An Evolutionary Career

Pete Saucier is living his childhood dreams

Published in 2024 Maryland Super Lawyers magazine

By Artika Rangan Casini on December 13, 2023

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Pete Saucier has sipped scotch with Jane Goodall and stood on the site of a famous human fossil. He has sat beside gorillas in Rwanda and within the prehistoric caverns of France. He has witnessed the cradle of civilization in its majesty, sought deeper understanding of humankind’s origin, and rubbed shoulders with creatures most only read about in books or observe in captivity.

Saucier’s love of paleoanthropology, the study of human evolution through fossils and archeologic records, began in childhood. After losing his mother in a car accident at age 6, Saucier found solace in books. When Saucier discovered Six Days or Forever? Tennessee v. John Thomas Scopes, Ray Ginger’s book about the 1925 case that banned evolution from being taught in public schools, he was enthralled—and not by the law. 

“What I remember most vividly is that it almost didn’t matter who won or lost,” he says. It was the case’s ability to alter the national conversation that seared into Saucier’s memory.

He set out to read every book on human evolution. Famed paleontologist Don Johanson became his hero. His program bio from the 1971 high school production of West Side Story laid out his aspirations: “After high school, Pete plans to study anthropology and other sciences, which he hopes to make a career.”

Things didn’t work out that way. With limited financial means, Saucier entered the Air Force and became a linguist during the Vietnam War, cracking air defense codes for Chinese provinces from 1974 to 1976. After his discharge, he earned a degree in philosophy (science required more time than he could devote), and later, in law.

In 1980, Saucier became an employment lawyer fresh out of law school: “The firm asked, ‘Do you have a moral objection to representing management in employment law?’ I said, ‘Are you still going to give me the $23,500 a year?’ They said, ‘Yeah.’ I said, ‘Then I don’t have a moral objection because I don’t even understand the question.’”

As he practiced law, he continued to devour books on scientific discovery and archaeological exploration. Then a chance encounter changed his life.

While working on a case in San Francisco in the early 2000s, Saucier’s best friend and law partner, Frank Kollman, happened to meet a close friend of Don Johanson’s. Kollman’s jaw dropped when he heard the paleoanthropologist’s name. “That’s my best friend’s hero,” Kollman said, helping to arrange a surprise meeting between Saucier and the man who discovered the 3.2-million-year-old fossil that came to be called Lucy.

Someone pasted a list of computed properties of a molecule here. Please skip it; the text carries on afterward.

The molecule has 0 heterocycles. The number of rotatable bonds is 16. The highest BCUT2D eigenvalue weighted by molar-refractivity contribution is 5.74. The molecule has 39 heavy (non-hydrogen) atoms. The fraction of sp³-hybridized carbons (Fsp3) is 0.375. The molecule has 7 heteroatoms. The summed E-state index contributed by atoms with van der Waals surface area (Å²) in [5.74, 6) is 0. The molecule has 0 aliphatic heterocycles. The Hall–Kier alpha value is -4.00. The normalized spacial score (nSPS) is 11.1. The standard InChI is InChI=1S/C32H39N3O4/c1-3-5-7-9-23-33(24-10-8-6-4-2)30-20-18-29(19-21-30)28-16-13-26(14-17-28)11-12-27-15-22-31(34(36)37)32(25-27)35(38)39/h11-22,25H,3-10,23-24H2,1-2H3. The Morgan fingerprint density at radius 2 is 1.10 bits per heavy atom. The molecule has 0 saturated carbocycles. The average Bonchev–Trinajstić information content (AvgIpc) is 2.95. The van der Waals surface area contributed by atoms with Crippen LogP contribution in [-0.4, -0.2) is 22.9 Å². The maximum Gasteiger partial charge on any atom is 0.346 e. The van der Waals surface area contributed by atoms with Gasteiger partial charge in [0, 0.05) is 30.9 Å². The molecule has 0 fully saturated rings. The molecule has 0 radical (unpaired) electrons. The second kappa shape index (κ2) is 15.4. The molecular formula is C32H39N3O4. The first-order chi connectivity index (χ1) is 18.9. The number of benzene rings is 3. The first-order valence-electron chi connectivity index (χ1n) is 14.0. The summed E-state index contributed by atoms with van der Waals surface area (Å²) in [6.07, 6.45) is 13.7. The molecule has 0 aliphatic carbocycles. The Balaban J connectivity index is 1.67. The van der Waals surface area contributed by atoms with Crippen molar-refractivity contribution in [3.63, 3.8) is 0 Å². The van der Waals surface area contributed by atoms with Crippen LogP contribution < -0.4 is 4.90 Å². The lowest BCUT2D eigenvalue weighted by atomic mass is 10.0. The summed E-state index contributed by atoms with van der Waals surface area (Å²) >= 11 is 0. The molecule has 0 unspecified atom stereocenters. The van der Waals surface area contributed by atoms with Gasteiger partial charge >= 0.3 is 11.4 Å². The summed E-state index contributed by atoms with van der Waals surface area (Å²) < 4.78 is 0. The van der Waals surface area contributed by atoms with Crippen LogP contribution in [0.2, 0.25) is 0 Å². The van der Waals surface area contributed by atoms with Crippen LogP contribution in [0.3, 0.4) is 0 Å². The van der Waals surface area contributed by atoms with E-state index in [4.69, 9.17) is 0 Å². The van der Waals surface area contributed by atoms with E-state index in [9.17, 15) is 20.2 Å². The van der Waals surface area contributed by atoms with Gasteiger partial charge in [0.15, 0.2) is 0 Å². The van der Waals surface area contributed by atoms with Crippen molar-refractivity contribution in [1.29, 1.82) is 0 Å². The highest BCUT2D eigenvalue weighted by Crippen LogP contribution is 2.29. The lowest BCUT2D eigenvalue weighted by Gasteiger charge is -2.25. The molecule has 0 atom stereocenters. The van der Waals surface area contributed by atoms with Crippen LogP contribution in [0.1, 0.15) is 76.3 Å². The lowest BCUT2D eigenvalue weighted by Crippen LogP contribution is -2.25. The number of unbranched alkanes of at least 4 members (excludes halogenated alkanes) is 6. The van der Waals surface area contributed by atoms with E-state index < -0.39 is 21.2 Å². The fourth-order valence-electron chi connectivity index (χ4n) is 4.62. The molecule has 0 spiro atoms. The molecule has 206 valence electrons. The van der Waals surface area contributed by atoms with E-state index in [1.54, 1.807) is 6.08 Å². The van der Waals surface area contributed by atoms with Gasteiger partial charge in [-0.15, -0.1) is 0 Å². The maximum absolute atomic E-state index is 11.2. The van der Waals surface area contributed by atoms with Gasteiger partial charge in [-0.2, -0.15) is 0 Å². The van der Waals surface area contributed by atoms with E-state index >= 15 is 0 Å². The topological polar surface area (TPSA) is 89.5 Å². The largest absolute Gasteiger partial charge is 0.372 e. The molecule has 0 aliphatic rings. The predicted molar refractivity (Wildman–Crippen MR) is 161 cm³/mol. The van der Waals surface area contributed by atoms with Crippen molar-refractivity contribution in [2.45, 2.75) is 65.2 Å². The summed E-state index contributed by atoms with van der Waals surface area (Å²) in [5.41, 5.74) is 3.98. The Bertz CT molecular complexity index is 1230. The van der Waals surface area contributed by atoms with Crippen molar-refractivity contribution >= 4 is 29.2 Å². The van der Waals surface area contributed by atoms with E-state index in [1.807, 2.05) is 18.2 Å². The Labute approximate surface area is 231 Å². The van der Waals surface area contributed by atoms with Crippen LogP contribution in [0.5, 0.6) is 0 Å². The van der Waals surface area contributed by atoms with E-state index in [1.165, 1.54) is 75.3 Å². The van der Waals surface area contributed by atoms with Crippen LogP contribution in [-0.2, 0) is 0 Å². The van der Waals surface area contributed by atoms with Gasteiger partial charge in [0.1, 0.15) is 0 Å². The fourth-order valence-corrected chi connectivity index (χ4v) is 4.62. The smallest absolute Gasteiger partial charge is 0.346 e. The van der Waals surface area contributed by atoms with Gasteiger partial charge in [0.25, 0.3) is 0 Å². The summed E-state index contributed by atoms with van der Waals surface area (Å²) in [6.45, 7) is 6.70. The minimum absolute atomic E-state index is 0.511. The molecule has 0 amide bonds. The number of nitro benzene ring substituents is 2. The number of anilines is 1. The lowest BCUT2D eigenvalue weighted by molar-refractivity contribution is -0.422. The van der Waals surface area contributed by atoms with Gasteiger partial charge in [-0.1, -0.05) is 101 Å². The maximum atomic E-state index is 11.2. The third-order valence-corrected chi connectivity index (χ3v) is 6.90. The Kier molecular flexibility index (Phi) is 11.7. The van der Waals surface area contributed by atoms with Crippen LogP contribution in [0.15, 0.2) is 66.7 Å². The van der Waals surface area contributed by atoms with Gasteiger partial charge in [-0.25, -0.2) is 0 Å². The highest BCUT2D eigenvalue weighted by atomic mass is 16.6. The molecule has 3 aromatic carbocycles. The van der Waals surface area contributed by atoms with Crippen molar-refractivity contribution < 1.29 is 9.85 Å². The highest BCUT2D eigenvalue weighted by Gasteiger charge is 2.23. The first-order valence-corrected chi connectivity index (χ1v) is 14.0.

The Sauciers with Jane Goodall (middle).

Saucier and Johanson hit it off immediately. In time, Saucier joined the board of Johanson’s research center, the Institute of Human Origins, and expanded his friendships and circles to include such scientific superstars as orangutan expert Birutė Marija Filomena Galdikas and Jane Goodall, the latter of whom opened her home in Gombe, Tanzania, to Saucier and his wife, Carol.

The Sauciers have since traveled alongside Johanson to Madagascar, Indonesia, and most memorably, the place in Ethiopia where Lucy was found. “I had Don autograph my original, first-edition copy of his book, Lucy: The Beginnings of Humankind,” Saucier recalls.

“When we went to Madagascar last September, we went into all of the rain forests and the deserts. We were in with the lemurs in a way that’s just an amazing experience that you can only have with somebody who has spent his lifetime learning about those things.”

Saucier (left) and Carol (right) with Donald Johanson (middle) at Lucy’s discovery site in Hadar, Ethiopia.

In 2021, Saucier and Carol (who publishes scientific children’s books under the name CAP Saucier), accompanied Johanson to Cape Canaveral for the launch of Lucy, a NASA space probe on a 12-year mission to study the “trojan asteroids” surrounding Jupiter, whose materials could well reveal the “fossils of planet formation.”

For Saucier, such otherworldly adventures have helped illuminate a profound universal truth: “We are connected to the world around us and the world before us,” he says. “We didn’t just drop from the sky like this.”

As Saucier reflects on his life and career, he marvels at the experiences he’s had and the lessons he’s learned, particularly from our primate ancestors. “Animals have taught me that we are part of nature and that we must appreciate how important the world is to us,” he says. “We understand ourselves by understanding these creatures better. I can’t imagine how anyone could do what I’ve done and hold hateful views toward the rest of the world. The more exposure you get, the more you understand that we’re all part of this together.”

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